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QLTS Changes


International lawyer and want to practice English law? Act now: qualifying may get tougher and more expensive.

Huge changes are happening to the way that solicitors qualify to practice English law. While there’s a logic to those changes they do mean that it may cost more in time and money for international lawyers to dual-qualify.
This change to the qualification route is a consequence of the actions of the Solicitors Regulation Authority (SRA) for England and Wales, which is replacing the current way in which students qualify as solicitors with a new system. When that is established, this will have consequences for the way in which international students can also qualify to practice the law of England and Wales.

Introduction of the Solicitors Qualifying Examination (SQE)

The current qualification UK students take to qualify as solicitors in England and Wales is the Legal Practice Course (LPC). This is being replaced by the Solicitors Qualifying Examination (SQE). In turn, this means that the current means for international students to dual qualify and therefore practise English law – through the Qualified Lawyers Transfer Scheme – will also come to an end. No final decision has been made as to what the exact replacement for the QLTS will be. However, it’s likely to include additional criteria for those who wish to dual qualify. While the QLTS won’t be abandoned for two years or more, now is the time to start to study for it before it does disappear.

What is the LPC, and why is it being discontinued?

The Legal Practice Course or LPC has existed since 1993 and is regulated by the Law Society of England and Wales. It is a postgraduate qualification, combining theory and vocational skills, and is designed to be the final step between academia and entering the profession as a junior lawyer through a training contract. Those who have law degrees can study the LPC immediately upon graduation whereas non-law students must take a conversion course called the Graduate Diploma in Law (GDL) before. Typically, the LPC lasts one year if studied full time and two years for a part-time student.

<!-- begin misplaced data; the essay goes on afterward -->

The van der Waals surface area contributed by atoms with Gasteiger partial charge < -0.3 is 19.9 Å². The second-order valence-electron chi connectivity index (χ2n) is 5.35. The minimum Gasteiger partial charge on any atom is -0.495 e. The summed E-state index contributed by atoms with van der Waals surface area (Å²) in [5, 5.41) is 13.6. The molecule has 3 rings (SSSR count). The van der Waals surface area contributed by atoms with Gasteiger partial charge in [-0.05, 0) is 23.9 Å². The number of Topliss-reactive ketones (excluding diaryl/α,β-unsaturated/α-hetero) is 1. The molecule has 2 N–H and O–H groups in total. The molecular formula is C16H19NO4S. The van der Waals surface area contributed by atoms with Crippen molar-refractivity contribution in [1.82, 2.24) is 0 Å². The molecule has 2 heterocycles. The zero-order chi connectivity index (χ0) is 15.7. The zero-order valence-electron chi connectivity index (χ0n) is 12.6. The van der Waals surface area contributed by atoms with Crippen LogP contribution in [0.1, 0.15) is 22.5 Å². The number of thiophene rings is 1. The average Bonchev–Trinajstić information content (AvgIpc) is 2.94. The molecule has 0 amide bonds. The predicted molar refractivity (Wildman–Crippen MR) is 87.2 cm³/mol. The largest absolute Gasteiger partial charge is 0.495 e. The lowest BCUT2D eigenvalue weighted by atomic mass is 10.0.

It is, however, a qualification which has existed for over twenty-five years and is considered, by many, to be no longer relevant to modern business. As the legal profession fragments and becomes more specialised, parts of it requires a far more flexible work force. The LPC has also been criticised as too expensive and elitist and unworkable for a wide range of potential students.

Enter the SQE – and why it could make becoming dual qualified more expensive

The LPC will be replaced by the two-stage Solicitors Qualifying Examination (SQE).
SQE stage 1 will test legal knowledge and practical legal skills based around client scenarios. The assessments for the former seem likely to involve twice the number of multiple- choice questions asked in the Qualified Lawyers Transfer Scheme (QLTS), which is the current way in which international students can become dual qualified. Yet the qualification route for international students needs have parity with UK students. When the LPC is scrapped so will the QLTS. This means the process of becoming dual qualified will become longer, tougher and quite probably more expensive.
SQE stage 2 can only be completed once students have completed the first stage.

Complete the QLTS while you can

We are therefore advising international students who wish to become dual qualified to do so now through the existing scheme.
The Qualified Lawyers Transfer Scheme is available to lawyers qualified in recognised jurisdictions outside the UK. Possession of the QLTS is a condition of the Solicitors Regulation Authority (SRA) for the admission of overseas lawyers to practice in England and Wales. The assessment comprises two parts: a Multiple Choice Test (MCT) and an Objective Structured Clinical Examination (OCSE) in which a mixture of assessors assess practical skills and knowledge of key practice areas:
1. Business.
2. Property and Probate.
3. Civil and Criminal Litigation.
Post QLTS, the future mode of dual qualification is uncertain. Enrol with Law Training Centre now and we will help you pass your QLTS. Our tutors are qualified lawyers with masses of knowledge.
For the MCT, students learn:
  • Core knowledge and understanding of the law applied in England and Wales.
  • Intellectual, analytical and problem-solving skills.
  • Transactional and dispute resolution skills.
  • Legal, professional and client relationship knowledge and skills.
  • Personal development and work management skills.
  • Professional values, behaviours, attitudes and ethics.
  • For the OSCE, students learn the six practical legal skills demanded by the SRA. These are:
  • Client interviews for each of the three practice areas.
  • Completion of attendance notes/case analysis for each of the three practice areas.
  • Advocacy/oral presentation for each of the three practice areas.
  • Legal drafting for each of the three practice areas.
  • Legal research for each of the three practice areas.
  • Legal writing for each of the three practice areas.